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Book Review: Sue Miller “Monogamy”
It is rare for me to give up on a book but with this one I came to the stage where I picked it up with a sense of dread so about three quartets of the way through I finally gave up.
The reviews I have read seem polarised: some people raving about the beautiful writing, others, like me, finding it repetitive and tedious.
I was drawn to this book by the blurb: “Annie has long known that no marriage is what it seems to those on the outside, a fact that is a source of comfort when her husband die. That is, until she discovers truths about Graham she’d never considered, revealing that it can be just as much a mystery to those on the outside.”
Initially I enjoyed the style of writing. I have never read any other books by Sue Miller and I found it refreshing. But after a while I found the concentration on the minutiae, the detailed descriptions of the route Annie or Graham take to work for example, and the sheer repetition of words, most annoying.
I also found the characters less than real: Graham with his endless bonhomie , so popular with everyone, always doing the right thing, Annie with her close relationship to his ex-wife and her beauty, their daughter Sarah, plain and dumpy, living in their shadow.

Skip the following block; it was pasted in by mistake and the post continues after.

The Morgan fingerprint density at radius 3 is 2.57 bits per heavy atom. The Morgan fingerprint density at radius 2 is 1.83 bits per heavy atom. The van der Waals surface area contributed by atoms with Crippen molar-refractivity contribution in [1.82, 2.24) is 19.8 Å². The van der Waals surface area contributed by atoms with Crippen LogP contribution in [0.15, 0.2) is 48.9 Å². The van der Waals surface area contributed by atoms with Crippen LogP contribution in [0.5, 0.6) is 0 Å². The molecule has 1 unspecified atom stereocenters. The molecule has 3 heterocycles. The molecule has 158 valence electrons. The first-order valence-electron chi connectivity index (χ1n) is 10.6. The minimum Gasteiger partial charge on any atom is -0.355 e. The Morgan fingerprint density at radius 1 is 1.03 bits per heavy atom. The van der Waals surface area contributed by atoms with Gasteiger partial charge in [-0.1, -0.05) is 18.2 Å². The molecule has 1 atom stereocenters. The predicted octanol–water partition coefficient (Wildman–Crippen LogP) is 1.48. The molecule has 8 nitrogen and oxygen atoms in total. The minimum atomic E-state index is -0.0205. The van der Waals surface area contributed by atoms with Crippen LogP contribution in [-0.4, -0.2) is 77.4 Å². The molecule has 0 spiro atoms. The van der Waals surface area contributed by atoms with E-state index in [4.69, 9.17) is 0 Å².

Then there is Annie’s reaction to her husband’s death. Yes, she is in shock but it seems unbelievable that she wouldn’t listen to her answer phone messages or open her post and then disappear to her country retreat without telling anyone.
But overall, really, I just found the book boring: nothing happened, the flashbacks to previous times were confusing and everyone’s reactions to the situations seemed unreal.
My other criticism is the sex. I’m no puritan and I have included sex scenes in my book where I feel they are necessary for the story or to explain how and why a character behaves the way that do, but the graphic sex scenes in this story seem unnecessary and feel a though they have been shoe-horned into the story for effect. It doesn’t add to our knowledge of her character at all to know that Annie has a high sex drive and has been promiscuous in the past.
All in all a book I could not recommend to anyone.
Bethany Askew is the author of eight novels:
The Time Before, The World Within, Out of Step, Counting the Days, Poppy’s Seed, Three Extraordinary Years,The Two Saras and I know you, Don’t I?
She has also written a short story, The Night of the Storm, and she writes poetry.
Two more women’s fiction books have been accepted for publication in 2020 and 2021 respectively and she is currently working on a new novel.
In her spare time she enjoys reading, music, theatre, walking, Pilates, dancing and voluntary work.
Bethany is married and lives in Somerset.